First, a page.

When You "Like" A Politician, Does That Mean You'll Vote For Them?

It's two weeks before Election Day, do you know where your votes are? On Facebook. That's the political playbook for candidates this campaign season, according to new statistics released this week by the social networking site. So can a virtual fan become a real vote?

It’s two weeks before Election Day, do you know where your votes are? On Facebook. That’s the political playbook for candidates this campaign season, according to new statistics released this week by the social networking site. So can a virtual fan become a real vote?

Facebook sent out a snapshot of House races on Monday that has politicos, analysts and candidates abuzz over whether increasing support on social networks will translate into victory at the polls.

It’s a question no one can answer until November 3rd, but that won’t stop us from analyzing every Facebook friend, fan and post in the meantime.

Florida has two races to watch closely to see just what kind of political power Facebook holds.

Incumbent Rep. Alan Grayson (D-Fla.) trails Republican challenger Daniel Webster in the latest polls, but Grayson beats Webster in Facebook fans, with 30,000 compared to less than 5,000 for Webster.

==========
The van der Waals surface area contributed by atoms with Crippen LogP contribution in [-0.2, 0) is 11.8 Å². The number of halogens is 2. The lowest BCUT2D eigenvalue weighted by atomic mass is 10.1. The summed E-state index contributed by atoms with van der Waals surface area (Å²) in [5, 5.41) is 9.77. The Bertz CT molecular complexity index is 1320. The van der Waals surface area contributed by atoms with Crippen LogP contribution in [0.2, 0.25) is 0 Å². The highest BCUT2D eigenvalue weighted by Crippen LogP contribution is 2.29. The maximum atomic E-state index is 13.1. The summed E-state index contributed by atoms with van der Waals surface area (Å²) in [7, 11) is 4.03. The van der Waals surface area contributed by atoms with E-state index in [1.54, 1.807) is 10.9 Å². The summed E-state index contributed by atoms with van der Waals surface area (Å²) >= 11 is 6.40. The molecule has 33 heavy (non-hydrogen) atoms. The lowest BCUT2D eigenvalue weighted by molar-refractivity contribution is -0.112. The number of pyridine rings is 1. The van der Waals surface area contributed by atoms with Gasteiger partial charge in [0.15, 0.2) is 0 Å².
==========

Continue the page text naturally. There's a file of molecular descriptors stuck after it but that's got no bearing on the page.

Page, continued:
Further south, in Boca Raton, Rep. Ron Klein (D-Fla.) and Republican challenger Allen West are locked in a tight race, but it’s West who has gained traction on Facebook, with 37,000 fans compared to Klein’s nearly 2,000.

The new data from Facebook shows that West is part of the trend of Republicans who have, in particular, become aggressive fans of Facebook indeed.

The most prolific candidates on the site are all Republicans attempting to unseat incumbents: Ilario Pantano in North Carolina, Martha Roby in Alabama, Nan Hayworth in New York and Scott Tipton in Colorado.

The race with the biggest gap in friends is in Minnesota’s 6th congressional district, where Republican Rep. Michele Bachmann has 100,000 more fans than her Democratic challenger Tarryl Clark.

Bachmann also topped Facebook’s list of the candidate who has attracted the most Facebook fans in the last week with 2,445 new fans. Renewing the politics is high school analogy, we’ll call her “Most Popular.”

That Republicans dominate on Facebook is another sign of the party’s social media resurgence this midterm election season. As we reported earlier, the party looking to take back both the U.S. House and Senate has dominated Twitter, gotten hip on YouTube and is home to the Senate’s “social media genius.”

Facebook said it will continue to publish new data between now and Election Day, focusing on the House on Tuesdays, the Senate on Wednesdays and Governorships on Thursdays.

But if you’re a political junkie who just can’t wait, head over to “Who likes politicians?” to get your fix.

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